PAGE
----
The Federal Reserve looks to be on course to hike interest rates sometime next year. Like closing your eyes and waiting for the punch you know is coming, many bond investors have dreaded and feared the day that rates increase. The prices of bonds move inversely to rates so when rates go up, the prices of existing bonds will drop.
But bonds aren't the only investments that will be adversely affected. A rate hike also could impact the owners of certificates of deposit. Savers will be stuck with low-yielding investments relative to those that become available as CD rates increase with those set by the Fed.
In order to mitigate interest rate risk and earn better returns, investors have been flocking to ultrashort-term bond funds, a recent story on the Wall Street Journal website reported, "The Safety and the Risk in Ultrashort Bond Funds."
By scaling back in duration,a measure of interest rate sensitivity, investors hope to avoid the volatility anticipated in longer-term bond funds when the Fed raises rates. The values of longer-term bonds will take a hit as rates go up and that hit will increase with maturity.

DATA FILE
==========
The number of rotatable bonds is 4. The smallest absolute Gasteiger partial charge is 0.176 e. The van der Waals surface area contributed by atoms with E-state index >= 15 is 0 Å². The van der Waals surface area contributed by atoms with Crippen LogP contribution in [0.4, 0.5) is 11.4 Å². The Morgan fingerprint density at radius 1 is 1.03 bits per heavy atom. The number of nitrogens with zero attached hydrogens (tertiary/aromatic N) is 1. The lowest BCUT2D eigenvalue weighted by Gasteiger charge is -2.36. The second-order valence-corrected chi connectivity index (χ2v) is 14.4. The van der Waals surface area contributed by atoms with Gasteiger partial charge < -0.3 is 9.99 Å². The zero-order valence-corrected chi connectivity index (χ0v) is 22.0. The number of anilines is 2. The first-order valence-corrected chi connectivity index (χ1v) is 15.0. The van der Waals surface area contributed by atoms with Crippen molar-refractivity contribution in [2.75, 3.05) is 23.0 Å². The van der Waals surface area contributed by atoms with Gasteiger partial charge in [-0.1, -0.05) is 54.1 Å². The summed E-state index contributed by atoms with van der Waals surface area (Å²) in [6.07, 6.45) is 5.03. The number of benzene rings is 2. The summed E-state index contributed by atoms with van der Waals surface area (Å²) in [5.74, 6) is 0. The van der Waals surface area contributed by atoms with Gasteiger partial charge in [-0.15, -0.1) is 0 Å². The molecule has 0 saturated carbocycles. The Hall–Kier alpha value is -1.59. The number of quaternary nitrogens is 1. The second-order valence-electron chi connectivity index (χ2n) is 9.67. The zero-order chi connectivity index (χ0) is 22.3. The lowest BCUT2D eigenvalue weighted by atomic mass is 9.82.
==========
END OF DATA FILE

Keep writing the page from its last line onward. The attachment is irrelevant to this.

Unlike investors who hold individual bonds to maturity and are nearly assured of recouping their investment when the bond comes due, bond fund investors are subject to the tumult introduced by fund managers and their fellow investors. In other words, losing money is possible in bond funds.
A loss in an ultrashort-term bond fund is possible as well, though to a lesser degree. The average duration of bonds in the ultrashort-term bond funds category averages 0.6 years, according to the fund research company, Morningstar. The duration of 0.6 years indicates that very short-term bonds have less interest rate sensitivity than their long-term cousins, with an average duration of 8.6 years.
The average one-year return in the ultrashort bond category is about 0.78 percent, Morningstar reports. For CD investors, the boost in yield may not be worth the steep increase in risk. According to Bankrate's weekly survey, the average one-year CD yield is 0.24 percent.
For savers willing to climb up the risk ladder, there are a few unusual investments that can yield fat returns.
Would you take on the added risk of bond funds for the extra yield?
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Senior investing reporter Sheyna Steiner is a co-author of "Future Millionaires' Guidebook," an e-book written by Bankrate editors and reporters. It's available at all the major e-book retailers.